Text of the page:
If you have received a payment order (an order that requires the payment of money) you may need a payment hearing to set or change payments or to gather information about the debtor. Payment hearings can be set by a judge, requested by the creditor or requested by the debtor.
What to Expect
The default method of attendance will be in-person, unless a judge or judicial justice orders a different method of appearance. At a Payment Hearing:
- Judges can order a date when the debt must be paid
- Judges can make a Payment Schedule with dates and amounts of payments
- Judges can Refuse to make an order in which case the whole debt is immediately payable
- Creditors can get debtor’s information to help with the collection process
- Creditors or debtors can ask for changes in the order or payment schedule
A creditor can ask the debtor about:
- His or her address
- Bank accounts
- Property owned (including cars or land)
- Employment, income and expenses. This is helpful if you want to get a garnishment order or take other enforcement steps
A Payment Schedule sets out how the debtor must pay the debt. For example by installments of specific amounts on certain dates. So long as the debtor follows the terms of the payment schedule the creditor cannot use other methods to collect the debt. If a payment schedule is not being followed either creditor or debtor can request a Payment Hearing to change the payment schedule. The creditor can also now take further steps to collect the debt.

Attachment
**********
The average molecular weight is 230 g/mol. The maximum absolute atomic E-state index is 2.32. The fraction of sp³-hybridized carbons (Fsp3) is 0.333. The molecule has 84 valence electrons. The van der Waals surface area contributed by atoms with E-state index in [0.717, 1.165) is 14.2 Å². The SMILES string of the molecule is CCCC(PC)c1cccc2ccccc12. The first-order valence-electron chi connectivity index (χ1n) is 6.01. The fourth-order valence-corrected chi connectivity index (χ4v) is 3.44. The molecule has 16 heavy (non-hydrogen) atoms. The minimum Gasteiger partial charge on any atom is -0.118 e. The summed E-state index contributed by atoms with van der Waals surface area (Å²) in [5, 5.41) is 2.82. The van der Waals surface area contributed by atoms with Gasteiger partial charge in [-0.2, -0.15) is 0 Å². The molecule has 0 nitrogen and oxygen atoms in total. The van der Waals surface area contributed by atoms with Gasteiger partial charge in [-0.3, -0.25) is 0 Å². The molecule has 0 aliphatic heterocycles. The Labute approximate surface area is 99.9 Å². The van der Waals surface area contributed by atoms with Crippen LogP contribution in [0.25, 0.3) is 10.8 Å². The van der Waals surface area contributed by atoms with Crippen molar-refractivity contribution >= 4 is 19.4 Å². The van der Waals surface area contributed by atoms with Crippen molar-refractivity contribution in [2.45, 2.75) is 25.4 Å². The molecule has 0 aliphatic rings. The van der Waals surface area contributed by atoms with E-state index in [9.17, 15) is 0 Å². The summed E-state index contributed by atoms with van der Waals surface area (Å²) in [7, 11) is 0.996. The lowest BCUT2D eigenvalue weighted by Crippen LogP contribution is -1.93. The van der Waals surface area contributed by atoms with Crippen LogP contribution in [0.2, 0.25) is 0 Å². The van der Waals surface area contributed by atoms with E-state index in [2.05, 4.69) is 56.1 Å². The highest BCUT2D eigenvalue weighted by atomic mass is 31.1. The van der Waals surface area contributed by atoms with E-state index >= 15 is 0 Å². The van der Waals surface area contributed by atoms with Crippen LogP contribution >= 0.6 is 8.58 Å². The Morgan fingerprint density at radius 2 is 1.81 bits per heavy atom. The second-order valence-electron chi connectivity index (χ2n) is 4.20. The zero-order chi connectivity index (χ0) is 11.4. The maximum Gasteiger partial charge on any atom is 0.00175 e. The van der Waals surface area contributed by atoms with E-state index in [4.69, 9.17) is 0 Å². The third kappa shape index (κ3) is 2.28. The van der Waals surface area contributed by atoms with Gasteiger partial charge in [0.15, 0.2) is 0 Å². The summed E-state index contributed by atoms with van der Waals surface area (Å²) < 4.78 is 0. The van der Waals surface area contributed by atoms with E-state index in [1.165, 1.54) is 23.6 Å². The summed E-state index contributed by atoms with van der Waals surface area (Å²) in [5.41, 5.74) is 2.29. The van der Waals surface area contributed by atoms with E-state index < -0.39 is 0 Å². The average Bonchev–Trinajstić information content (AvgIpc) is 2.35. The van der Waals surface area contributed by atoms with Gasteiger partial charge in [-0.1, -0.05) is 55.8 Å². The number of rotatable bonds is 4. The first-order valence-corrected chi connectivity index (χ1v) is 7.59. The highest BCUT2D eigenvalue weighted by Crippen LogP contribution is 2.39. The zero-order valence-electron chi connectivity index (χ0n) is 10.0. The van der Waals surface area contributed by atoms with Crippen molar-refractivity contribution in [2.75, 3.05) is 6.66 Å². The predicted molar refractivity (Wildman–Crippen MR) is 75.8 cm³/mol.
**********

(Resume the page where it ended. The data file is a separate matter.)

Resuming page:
How to Request a Payment Hearing
Steps for Creditors:
- Get a copy of the Payment Order: You can request it at the Small Claims Court Registry
- File the Summons: Fill in the Summons to a Payment Hearing form and bring it to the Small Claims Registry at least 14 days before the date of the Payment Hearing. The Registry staff will fill out the date, time and location of the Payment Hearing. Be sure to request the documents you wish the debtor to bring on the Summons. (e.g. record of income and assets)
- Serve the Summons: Personally serve the summons as well as a blank supporting materials cover sheet (Form 39) and a blank statement of finances (Form 40), unless the debtor is a corporation or a partnership, on the debtor at least 14 days before the date of the Payment Hearing
- Complete an Affidavit of Service: Have the person who served the summons fill out the Affidavit of Service to prove service and bring it to the Payment Hearing
Steps for Debtor:
If you are summoned to a payment hearing by a creditor you must must file at the registry the following records at least 7 days and serve on the creditor at least 2 business days before the date of the payment hearing:
- Supporting materials cover sheet (Form 39) (unless you are not required to file any other records or other things)
- Statement of finances (Form 40), unless the debtor is a corporation or a partnership;
- Any other records or other things required by the summons;
- Any other records or other things on which the person intends to rely at the payment hearing.